‘UpFront’: Hovde won’t run for U.S. Senate, holding off on endorsement

UpFront

Madison businessman Eric Hovde, a Republican candidate for U.S. Senate in 2012, said he has decided against running for Senate this year.

“After wrestling with this decision for the last, oh, six months, I’ve decided not to run,” Hovde said Sunday on “UpFront with Mike Gousha,” produced in partnership with WisPolitics.com.

Hovde cited “a number of different factors” both personal and professional, including the pregnancy of his eldest daughter, the serious illness of another family member, and the impact on his businesses.

“It really weighed on me. On one hand, I really wanted to get into the race. I so desperately wanted to debate Tammy Baldwin, because we have absolutely different philosophies,” he said.

“But when I looked at it, for my life right now and my wife, we just finally — after a lot of prayer and a lot of discussion — said it’s just not the right time for us at this point in time,” Hovde said.

Hovde’s decision leaves the Republican primary field to state Sen. Leah Vukmir of Brookfield and Delafield businessman Kevin Nicholson. Both are seeking to challenge the incumbent Dem, Baldwin.

Hovde said he decided against running before Tuesday’s election for Wisconsin Supreme Court, in which Judge Rebecca Dallet, favored by liberals, defeated Judge Michael Screnock, the choice of conservatives, by a double-digit margin.

Hovde held out the possibility that he could run again for Senate at some point in the future.

Hovde also said he would hold off on endorsing at this time.

“Leah was a big supporter of mine last time. The one thing about Leah, I know she and I view most of the issues very similar,” Hovde said.

“Kevin I just don’t know that well. There are some issues that caused me a bit of concern, but, you know, I want to give him a fair hearing.”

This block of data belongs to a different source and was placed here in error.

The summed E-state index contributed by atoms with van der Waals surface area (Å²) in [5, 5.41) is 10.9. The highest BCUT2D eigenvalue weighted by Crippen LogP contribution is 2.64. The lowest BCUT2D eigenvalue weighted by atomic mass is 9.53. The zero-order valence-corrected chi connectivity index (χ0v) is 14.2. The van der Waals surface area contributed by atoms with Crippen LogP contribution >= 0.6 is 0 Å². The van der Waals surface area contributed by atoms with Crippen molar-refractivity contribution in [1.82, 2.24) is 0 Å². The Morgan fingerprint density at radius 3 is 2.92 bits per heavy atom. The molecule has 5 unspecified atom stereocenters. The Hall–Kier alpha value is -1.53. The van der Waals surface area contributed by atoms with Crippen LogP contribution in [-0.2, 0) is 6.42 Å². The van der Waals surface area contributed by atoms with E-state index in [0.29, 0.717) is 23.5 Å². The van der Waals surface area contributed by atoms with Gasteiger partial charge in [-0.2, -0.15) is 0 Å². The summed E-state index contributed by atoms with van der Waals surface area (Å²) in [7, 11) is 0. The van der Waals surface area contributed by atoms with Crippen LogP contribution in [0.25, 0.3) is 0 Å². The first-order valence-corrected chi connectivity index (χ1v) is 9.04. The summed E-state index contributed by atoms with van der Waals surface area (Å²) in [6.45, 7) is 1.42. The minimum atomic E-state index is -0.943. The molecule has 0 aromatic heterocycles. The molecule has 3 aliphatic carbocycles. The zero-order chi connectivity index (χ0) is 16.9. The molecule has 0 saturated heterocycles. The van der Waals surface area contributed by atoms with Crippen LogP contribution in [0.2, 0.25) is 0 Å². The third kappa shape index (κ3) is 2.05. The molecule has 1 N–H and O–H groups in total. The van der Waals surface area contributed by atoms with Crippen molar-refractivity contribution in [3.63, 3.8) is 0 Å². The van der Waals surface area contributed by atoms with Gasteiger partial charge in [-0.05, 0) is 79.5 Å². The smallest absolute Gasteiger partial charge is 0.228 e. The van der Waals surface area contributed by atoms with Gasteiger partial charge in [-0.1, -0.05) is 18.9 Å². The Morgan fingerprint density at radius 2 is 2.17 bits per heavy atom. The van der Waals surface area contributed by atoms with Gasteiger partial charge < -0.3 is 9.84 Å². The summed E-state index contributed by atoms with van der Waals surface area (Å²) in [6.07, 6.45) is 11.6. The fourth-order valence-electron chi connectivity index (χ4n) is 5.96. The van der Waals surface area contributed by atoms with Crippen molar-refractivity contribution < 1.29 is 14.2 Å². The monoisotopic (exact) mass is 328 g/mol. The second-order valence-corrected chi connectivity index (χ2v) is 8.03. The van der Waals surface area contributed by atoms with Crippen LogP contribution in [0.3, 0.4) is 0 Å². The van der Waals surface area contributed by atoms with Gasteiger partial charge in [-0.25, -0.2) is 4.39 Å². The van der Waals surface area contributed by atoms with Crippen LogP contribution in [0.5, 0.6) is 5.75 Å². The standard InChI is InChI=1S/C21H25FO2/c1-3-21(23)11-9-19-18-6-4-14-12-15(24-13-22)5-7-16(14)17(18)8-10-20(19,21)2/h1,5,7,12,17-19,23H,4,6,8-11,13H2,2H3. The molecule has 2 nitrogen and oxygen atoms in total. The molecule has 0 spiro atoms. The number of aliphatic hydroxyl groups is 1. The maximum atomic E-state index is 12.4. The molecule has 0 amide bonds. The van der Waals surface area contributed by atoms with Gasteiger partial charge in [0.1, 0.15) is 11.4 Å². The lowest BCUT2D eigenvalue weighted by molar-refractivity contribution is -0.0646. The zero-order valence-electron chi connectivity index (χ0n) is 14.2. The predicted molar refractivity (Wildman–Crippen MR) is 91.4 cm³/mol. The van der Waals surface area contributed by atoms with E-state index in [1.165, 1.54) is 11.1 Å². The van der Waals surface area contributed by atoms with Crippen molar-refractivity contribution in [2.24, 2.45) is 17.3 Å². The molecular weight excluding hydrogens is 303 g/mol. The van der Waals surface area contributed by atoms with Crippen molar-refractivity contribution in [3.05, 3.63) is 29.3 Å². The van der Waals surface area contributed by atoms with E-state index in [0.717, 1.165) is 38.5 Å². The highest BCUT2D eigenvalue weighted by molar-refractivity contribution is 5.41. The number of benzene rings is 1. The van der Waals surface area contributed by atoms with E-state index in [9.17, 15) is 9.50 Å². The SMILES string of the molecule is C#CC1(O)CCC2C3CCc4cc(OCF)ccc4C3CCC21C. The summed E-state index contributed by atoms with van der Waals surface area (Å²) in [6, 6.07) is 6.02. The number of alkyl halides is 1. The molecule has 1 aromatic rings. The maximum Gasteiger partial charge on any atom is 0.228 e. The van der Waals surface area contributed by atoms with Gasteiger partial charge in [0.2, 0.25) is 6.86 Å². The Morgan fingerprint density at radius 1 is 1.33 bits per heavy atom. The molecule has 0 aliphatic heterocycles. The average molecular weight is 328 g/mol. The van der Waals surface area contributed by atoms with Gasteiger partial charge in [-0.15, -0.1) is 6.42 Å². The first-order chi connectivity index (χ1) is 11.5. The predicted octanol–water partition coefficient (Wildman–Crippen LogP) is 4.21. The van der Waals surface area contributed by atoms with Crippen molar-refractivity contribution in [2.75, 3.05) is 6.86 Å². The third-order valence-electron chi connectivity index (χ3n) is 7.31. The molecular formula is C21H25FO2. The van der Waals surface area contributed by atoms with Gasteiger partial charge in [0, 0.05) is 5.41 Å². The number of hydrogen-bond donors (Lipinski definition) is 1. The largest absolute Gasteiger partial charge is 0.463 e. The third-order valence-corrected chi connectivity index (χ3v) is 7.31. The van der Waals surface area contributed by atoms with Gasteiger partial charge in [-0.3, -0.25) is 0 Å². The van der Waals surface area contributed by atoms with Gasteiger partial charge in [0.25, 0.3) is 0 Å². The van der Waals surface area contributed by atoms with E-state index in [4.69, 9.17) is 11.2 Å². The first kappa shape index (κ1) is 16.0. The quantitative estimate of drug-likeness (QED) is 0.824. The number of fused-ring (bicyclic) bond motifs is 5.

Also on the program, Democratic Party of Wisconsin Chairwoman Martha Laning said “a lot of hard work” went into recent victories by two women seeking state office.

Judge Rebecca Dallet, who won a seat on the Wisconsin Supreme Court Tuesday, and Democratic state Sen. Patty Schachtner, who won a special election in January, are part of a trend of women seeking office across the nation.

“I think as women we really care about our communities and the future of our families, our parents. We’re caregivers, and we’re concerned about what’s happening,” Laning said.

Laning said Democratic candidates are connecting with voters around the state.

“We as Democrats did a much better job of ensuring that we were out talking to their neighbors and listening to what are the issues that are most important,” she said.

The next big races will be special elections in June for Senate District 1 in northeastern Wisconsin, and Assembly District 42 in south central Wisconsin.

Laning said Democrats have a good chance of picking up those seats.

“We know it will be not easy. We need everybody to get out and talk to the people and help us show just what phenomenal candidates, and we do have phenomenal candidates running in those positions. Rebecca Dallet won Senate District 1, but we’re not taking anything for granted,” Laning said.

In another segment, UW-Stevens Point Chancellor Bernie Patterson said a proposal to cut 13 humanities majors and add or expand 16 other majors was only a proposal, and campus groups are now looking at “alternative possibilities.”

UWSP leadership had proposed cuts in the humanities programs as a way to address financial difficulties and declining enrollment, which Patterson said has fallen 16 percent in the last seven years.

But there has been serious push back to the proposal, and the controversy has drawn national attention.

“What I hope to do is to find the really good ideas in all of the proposals that we hear,” Patterson said. “Thus far what we’ve heard is ‘don’t do this,’ or ‘don’t do that.’ But there haven’t been very many suggestions on what to do, and no action is, frankly, not a choice.”

Patterson said UWSP will not submit a plan to the Board of Regents until the fall semester.

“There’s plenty of time for dialogue and conversation. That’s why we started this as early as we did,” he said.

See more from the show:
http://www.wisn.com/upfront

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